Berra, Yogi (Lawrence Peter Berra), 1925-, American baseball player and manager, b. St. Louis. An outstanding catcher with the New York Yankees (1946-63), Berra was the American League's Most Valuable Player in 1951, 1954, and 1955, hit 358 career home runs and appeared in 14 World Series. He managed the Yankees and Mets for a total of seven years, leading each team to the pennant (Yankees, 1964; Mets, 1973); he also coached with the Mets, Yankees, and Astros, Berra is renowned for his unintendedly ironic humorous comments.

See his Ten Rings: My Championship Seasons (2003).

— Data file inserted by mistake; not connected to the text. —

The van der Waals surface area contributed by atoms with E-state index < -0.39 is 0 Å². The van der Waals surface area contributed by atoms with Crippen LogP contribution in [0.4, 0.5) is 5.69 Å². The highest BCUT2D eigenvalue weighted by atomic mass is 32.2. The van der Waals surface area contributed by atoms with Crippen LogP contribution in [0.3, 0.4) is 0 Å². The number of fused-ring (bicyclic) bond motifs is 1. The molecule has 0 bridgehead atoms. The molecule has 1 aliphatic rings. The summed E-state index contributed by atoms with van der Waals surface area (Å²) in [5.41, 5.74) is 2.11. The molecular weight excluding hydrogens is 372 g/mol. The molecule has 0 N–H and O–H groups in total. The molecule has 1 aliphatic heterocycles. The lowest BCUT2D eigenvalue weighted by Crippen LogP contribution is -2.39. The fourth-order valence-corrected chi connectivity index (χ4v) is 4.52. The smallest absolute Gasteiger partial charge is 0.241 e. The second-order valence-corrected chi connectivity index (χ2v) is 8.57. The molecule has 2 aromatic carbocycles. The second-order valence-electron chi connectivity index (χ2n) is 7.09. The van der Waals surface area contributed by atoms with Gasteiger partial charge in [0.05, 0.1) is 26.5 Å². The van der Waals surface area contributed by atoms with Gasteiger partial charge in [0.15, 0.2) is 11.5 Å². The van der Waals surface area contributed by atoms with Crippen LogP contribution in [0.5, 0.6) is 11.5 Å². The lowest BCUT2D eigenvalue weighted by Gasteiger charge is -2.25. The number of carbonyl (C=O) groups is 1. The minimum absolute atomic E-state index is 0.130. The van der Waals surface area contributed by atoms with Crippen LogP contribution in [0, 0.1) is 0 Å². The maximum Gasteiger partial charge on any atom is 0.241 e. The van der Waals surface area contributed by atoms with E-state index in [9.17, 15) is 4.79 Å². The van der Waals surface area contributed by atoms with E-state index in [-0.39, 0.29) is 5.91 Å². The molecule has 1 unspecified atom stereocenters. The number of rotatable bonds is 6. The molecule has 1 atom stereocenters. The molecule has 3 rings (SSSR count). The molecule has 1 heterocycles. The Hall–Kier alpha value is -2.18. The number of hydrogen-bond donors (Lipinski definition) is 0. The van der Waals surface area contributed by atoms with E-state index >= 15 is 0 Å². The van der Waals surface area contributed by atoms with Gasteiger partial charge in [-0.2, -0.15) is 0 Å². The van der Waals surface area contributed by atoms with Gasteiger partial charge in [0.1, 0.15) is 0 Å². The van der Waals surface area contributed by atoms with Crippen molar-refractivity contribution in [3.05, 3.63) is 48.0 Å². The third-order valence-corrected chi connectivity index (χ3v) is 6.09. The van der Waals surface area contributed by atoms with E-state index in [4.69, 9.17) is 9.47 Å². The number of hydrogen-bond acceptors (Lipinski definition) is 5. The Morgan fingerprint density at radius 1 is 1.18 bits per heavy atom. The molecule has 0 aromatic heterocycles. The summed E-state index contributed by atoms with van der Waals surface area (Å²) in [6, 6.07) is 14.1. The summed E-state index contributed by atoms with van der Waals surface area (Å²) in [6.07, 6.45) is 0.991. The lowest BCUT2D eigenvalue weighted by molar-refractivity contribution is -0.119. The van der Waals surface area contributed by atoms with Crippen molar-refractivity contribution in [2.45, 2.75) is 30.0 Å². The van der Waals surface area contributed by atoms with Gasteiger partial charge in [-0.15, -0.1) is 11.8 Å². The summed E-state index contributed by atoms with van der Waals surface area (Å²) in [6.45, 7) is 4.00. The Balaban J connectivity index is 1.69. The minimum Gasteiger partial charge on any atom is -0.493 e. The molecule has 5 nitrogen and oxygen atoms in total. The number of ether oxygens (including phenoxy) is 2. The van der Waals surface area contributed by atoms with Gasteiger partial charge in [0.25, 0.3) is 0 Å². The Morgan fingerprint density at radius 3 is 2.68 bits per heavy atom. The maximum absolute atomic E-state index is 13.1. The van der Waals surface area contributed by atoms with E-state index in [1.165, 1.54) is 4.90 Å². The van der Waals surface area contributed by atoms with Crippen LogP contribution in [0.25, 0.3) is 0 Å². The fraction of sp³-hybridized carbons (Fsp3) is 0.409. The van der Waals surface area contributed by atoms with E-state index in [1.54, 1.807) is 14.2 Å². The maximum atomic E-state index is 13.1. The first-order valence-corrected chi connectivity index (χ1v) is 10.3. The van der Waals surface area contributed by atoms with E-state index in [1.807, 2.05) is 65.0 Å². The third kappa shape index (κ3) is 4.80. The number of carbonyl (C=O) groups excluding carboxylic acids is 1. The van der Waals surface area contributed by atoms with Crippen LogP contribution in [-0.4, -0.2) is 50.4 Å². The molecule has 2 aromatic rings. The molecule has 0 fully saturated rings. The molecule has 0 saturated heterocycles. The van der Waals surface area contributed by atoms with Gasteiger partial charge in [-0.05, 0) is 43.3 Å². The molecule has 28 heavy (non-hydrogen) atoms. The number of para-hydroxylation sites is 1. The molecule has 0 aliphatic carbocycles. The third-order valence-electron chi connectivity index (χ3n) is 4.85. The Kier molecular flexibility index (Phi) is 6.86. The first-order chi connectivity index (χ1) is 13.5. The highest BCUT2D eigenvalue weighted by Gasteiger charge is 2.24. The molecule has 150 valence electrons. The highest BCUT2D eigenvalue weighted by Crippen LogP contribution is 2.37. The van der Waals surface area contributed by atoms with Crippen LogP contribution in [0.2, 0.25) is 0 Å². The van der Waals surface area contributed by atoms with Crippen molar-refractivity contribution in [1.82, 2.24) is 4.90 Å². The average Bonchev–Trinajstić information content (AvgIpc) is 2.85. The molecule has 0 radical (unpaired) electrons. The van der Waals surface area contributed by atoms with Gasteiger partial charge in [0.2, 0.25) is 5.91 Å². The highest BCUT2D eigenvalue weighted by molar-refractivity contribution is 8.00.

A yogi (Sanskrit, feminine root: yogini) is a term for a male practitioner of various forms of the path of Yoga, maintaining a steadfast mind, the process of transcending the lower self through daily practices. In contemporary English yogin is an alternative rendering for the word yogi. This word is often used to describe Buddhist monks or a householder who is devoted to meditation.

The Shiva-Samhita text defines the yogi as someone who knows that the entire cosmos is situated within his own body, and the Yoga-Shikha-Upanishad distinguishes two kinds of yogins: those who pierce through the "sun" (surya) by means of the various yogic techniques and those who access the door of the central conduit (sushumna-nadi) and drink the nectar.


1-2. Feuerstein, Georg. The Shambhala Encyclopedia of Yoga, Shambhala Publications, Boston, 2000 p. 321, 350.

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